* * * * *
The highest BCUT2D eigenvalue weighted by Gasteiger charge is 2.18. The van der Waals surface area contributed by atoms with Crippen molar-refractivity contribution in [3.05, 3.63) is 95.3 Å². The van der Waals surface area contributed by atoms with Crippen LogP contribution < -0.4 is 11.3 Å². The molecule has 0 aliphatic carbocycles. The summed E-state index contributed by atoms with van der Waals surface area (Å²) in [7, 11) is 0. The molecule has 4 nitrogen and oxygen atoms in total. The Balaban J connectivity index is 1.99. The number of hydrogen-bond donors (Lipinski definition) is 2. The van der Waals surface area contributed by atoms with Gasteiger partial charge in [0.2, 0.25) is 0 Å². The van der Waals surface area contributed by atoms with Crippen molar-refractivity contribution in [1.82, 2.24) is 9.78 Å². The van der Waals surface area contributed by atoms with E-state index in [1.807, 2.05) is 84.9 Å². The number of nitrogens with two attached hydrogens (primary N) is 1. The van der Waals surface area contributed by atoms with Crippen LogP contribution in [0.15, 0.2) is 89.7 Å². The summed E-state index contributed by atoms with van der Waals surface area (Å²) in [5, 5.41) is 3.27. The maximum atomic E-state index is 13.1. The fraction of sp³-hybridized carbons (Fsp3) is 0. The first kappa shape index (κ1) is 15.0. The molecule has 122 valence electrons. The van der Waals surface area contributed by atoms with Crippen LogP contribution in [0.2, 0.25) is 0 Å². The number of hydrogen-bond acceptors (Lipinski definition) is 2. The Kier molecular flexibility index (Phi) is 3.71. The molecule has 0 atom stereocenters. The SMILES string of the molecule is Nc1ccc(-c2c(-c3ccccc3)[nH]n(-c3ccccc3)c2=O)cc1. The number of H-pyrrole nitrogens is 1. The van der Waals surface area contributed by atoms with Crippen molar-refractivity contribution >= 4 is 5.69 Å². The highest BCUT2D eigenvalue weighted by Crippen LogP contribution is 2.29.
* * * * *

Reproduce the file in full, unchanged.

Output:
The highest BCUT2D eigenvalue weighted by Gasteiger charge is 2.18. The van der Waals surface area contributed by atoms with Crippen molar-refractivity contribution in [3.05, 3.63) is 95.3 Å². The van der Waals surface area contributed by atoms with Crippen LogP contribution < -0.4 is 11.3 Å². The molecule has 0 aliphatic carbocycles. The summed E-state index contributed by atoms with van der Waals surface area (Å²) in [7, 11) is 0. The molecule has 4 nitrogen and oxygen atoms in total. The Balaban J connectivity index is 1.99. The number of hydrogen-bond donors (Lipinski definition) is 2. The van der Waals surface area contributed by atoms with Gasteiger partial charge in [0.2, 0.25) is 0 Å². The van der Waals surface area contributed by atoms with Crippen molar-refractivity contribution in [1.82, 2.24) is 9.78 Å². The van der Waals surface area contributed by atoms with E-state index in [1.807, 2.05) is 84.9 Å². The number of nitrogens with two attached hydrogens (primary N) is 1. The van der Waals surface area contributed by atoms with Crippen LogP contribution in [0.15, 0.2) is 89.7 Å². The summed E-state index contributed by atoms with van der Waals surface area (Å²) in [5, 5.41) is 3.27. The maximum atomic E-state index is 13.1. The fraction of sp³-hybridized carbons (Fsp3) is 0. The first kappa shape index (κ1) is 15.0. The molecule has 122 valence electrons. The van der Waals surface area contributed by atoms with Crippen LogP contribution in [0.2, 0.25) is 0 Å². The number of hydrogen-bond acceptors (Lipinski definition) is 2. The Kier molecular flexibility index (Phi) is 3.71. The molecule has 0 atom stereocenters. The SMILES string of the molecule is Nc1ccc(-c2c(-c3ccccc3)[nH]n(-c3ccccc3)c2=O)cc1. The number of H-pyrrole nitrogens is 1. The van der Waals surface area contributed by atoms with Crippen molar-refractivity contribution >= 4 is 5.69 Å². The highest BCUT2D eigenvalue weighted by Crippen LogP contribution is 2.29.